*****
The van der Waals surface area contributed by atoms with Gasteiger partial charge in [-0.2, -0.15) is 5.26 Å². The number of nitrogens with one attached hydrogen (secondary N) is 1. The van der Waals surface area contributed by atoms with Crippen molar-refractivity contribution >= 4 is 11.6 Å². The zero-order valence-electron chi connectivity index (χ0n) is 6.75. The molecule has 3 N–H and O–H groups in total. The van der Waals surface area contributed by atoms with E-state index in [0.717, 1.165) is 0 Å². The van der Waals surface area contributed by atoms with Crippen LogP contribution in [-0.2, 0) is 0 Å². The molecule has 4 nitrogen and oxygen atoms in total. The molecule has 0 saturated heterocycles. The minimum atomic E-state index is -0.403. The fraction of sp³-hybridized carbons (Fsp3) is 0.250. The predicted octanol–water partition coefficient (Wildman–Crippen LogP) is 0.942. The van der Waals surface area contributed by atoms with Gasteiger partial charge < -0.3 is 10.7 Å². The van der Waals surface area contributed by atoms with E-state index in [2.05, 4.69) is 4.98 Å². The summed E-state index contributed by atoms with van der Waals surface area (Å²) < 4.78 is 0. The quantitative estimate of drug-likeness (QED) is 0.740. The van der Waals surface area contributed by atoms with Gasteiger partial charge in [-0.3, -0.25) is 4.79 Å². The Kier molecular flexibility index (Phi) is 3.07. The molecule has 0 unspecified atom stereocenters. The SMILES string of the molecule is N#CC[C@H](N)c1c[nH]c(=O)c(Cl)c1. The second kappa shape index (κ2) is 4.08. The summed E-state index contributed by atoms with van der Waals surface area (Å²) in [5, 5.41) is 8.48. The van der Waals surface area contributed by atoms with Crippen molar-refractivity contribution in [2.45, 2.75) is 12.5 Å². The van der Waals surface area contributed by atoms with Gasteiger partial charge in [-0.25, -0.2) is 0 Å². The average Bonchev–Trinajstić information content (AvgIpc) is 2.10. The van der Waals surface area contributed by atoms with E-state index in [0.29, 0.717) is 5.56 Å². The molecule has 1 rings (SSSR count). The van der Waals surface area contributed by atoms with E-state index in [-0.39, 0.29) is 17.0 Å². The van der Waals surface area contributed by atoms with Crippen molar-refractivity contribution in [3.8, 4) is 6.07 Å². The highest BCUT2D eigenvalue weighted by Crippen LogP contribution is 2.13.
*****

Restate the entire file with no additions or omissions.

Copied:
The van der Waals surface area contributed by atoms with Gasteiger partial charge in [-0.2, -0.15) is 5.26 Å². The number of nitrogens with one attached hydrogen (secondary N) is 1. The van der Waals surface area contributed by atoms with Crippen molar-refractivity contribution >= 4 is 11.6 Å². The zero-order valence-electron chi connectivity index (χ0n) is 6.75. The molecule has 3 N–H and O–H groups in total. The van der Waals surface area contributed by atoms with E-state index in [0.717, 1.165) is 0 Å². The van der Waals surface area contributed by atoms with Crippen LogP contribution in [-0.2, 0) is 0 Å². The molecule has 4 nitrogen and oxygen atoms in total. The molecule has 0 saturated heterocycles. The minimum atomic E-state index is -0.403. The fraction of sp³-hybridized carbons (Fsp3) is 0.250. The predicted octanol–water partition coefficient (Wildman–Crippen LogP) is 0.942. The van der Waals surface area contributed by atoms with Gasteiger partial charge < -0.3 is 10.7 Å². The van der Waals surface area contributed by atoms with E-state index in [2.05, 4.69) is 4.98 Å². The summed E-state index contributed by atoms with van der Waals surface area (Å²) < 4.78 is 0. The quantitative estimate of drug-likeness (QED) is 0.740. The van der Waals surface area contributed by atoms with Gasteiger partial charge in [-0.3, -0.25) is 4.79 Å². The Kier molecular flexibility index (Phi) is 3.07. The molecule has 0 unspecified atom stereocenters. The SMILES string of the molecule is N#CC[C@H](N)c1c[nH]c(=O)c(Cl)c1. The second kappa shape index (κ2) is 4.08. The summed E-state index contributed by atoms with van der Waals surface area (Å²) in [5, 5.41) is 8.48. The van der Waals surface area contributed by atoms with Crippen molar-refractivity contribution in [2.45, 2.75) is 12.5 Å². The van der Waals surface area contributed by atoms with Gasteiger partial charge in [-0.25, -0.2) is 0 Å². The average Bonchev–Trinajstić information content (AvgIpc) is 2.10. The van der Waals surface area contributed by atoms with E-state index in [0.29, 0.717) is 5.56 Å². The molecule has 1 rings (SSSR count). The van der Waals surface area contributed by atoms with E-state index in [-0.39, 0.29) is 17.0 Å². The van der Waals surface area contributed by atoms with Crippen molar-refractivity contribution in [3.8, 4) is 6.07 Å². The highest BCUT2D eigenvalue weighted by Crippen LogP contribution is 2.13.